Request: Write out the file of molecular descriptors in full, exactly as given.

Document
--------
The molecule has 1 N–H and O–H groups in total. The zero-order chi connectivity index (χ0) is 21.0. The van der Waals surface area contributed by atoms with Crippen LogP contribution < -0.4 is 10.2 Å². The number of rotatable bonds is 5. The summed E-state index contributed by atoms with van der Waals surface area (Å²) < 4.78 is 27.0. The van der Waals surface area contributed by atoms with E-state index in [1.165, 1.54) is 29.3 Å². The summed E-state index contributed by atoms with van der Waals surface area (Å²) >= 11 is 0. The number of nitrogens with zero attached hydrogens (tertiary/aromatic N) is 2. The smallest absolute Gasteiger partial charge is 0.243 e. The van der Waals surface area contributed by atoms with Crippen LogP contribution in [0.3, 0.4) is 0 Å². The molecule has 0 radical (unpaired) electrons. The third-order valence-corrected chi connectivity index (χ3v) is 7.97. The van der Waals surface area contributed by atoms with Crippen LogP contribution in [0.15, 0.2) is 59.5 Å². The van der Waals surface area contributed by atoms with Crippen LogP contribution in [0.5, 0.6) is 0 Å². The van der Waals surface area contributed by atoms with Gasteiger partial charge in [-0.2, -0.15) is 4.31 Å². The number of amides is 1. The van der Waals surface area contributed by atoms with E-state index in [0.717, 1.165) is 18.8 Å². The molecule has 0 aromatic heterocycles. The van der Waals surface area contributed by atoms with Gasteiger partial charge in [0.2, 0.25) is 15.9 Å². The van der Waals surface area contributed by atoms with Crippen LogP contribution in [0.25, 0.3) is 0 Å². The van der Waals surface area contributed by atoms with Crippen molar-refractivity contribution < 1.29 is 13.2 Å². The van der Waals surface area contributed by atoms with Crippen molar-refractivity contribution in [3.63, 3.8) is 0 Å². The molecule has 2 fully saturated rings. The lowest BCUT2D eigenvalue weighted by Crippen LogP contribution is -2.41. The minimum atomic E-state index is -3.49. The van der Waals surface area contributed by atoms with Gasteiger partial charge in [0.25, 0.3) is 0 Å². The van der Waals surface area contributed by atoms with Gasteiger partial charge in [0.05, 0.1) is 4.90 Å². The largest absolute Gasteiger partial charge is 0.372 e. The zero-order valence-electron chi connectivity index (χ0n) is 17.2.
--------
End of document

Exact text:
The molecule has 1 N–H and O–H groups in total. The zero-order chi connectivity index (χ0) is 21.0. The van der Waals surface area contributed by atoms with Crippen LogP contribution < -0.4 is 10.2 Å². The number of rotatable bonds is 5. The summed E-state index contributed by atoms with van der Waals surface area (Å²) < 4.78 is 27.0. The van der Waals surface area contributed by atoms with E-state index in [1.165, 1.54) is 29.3 Å². The summed E-state index contributed by atoms with van der Waals surface area (Å²) >= 11 is 0. The number of nitrogens with zero attached hydrogens (tertiary/aromatic N) is 2. The smallest absolute Gasteiger partial charge is 0.243 e. The van der Waals surface area contributed by atoms with Crippen LogP contribution in [0.3, 0.4) is 0 Å². The molecule has 0 radical (unpaired) electrons. The third-order valence-corrected chi connectivity index (χ3v) is 7.97. The van der Waals surface area contributed by atoms with Crippen LogP contribution in [0.15, 0.2) is 59.5 Å². The van der Waals surface area contributed by atoms with Crippen LogP contribution in [0.5, 0.6) is 0 Å². The van der Waals surface area contributed by atoms with Gasteiger partial charge in [-0.2, -0.15) is 4.31 Å². The number of amides is 1. The van der Waals surface area contributed by atoms with E-state index in [0.717, 1.165) is 18.8 Å². The molecule has 0 aromatic heterocycles. The van der Waals surface area contributed by atoms with Gasteiger partial charge in [0.2, 0.25) is 15.9 Å². The van der Waals surface area contributed by atoms with Crippen LogP contribution in [0.25, 0.3) is 0 Å². The van der Waals surface area contributed by atoms with Crippen molar-refractivity contribution < 1.29 is 13.2 Å². The van der Waals surface area contributed by atoms with Crippen molar-refractivity contribution in [3.63, 3.8) is 0 Å². The molecule has 2 fully saturated rings. The lowest BCUT2D eigenvalue weighted by Crippen LogP contribution is -2.41. The minimum atomic E-state index is -3.49. The van der Waals surface area contributed by atoms with Gasteiger partial charge in [0.25, 0.3) is 0 Å². The van der Waals surface area contributed by atoms with Gasteiger partial charge in [0.05, 0.1) is 4.90 Å². The largest absolute Gasteiger partial charge is 0.372 e. The zero-order valence-electron chi connectivity index (χ0n) is 17.2.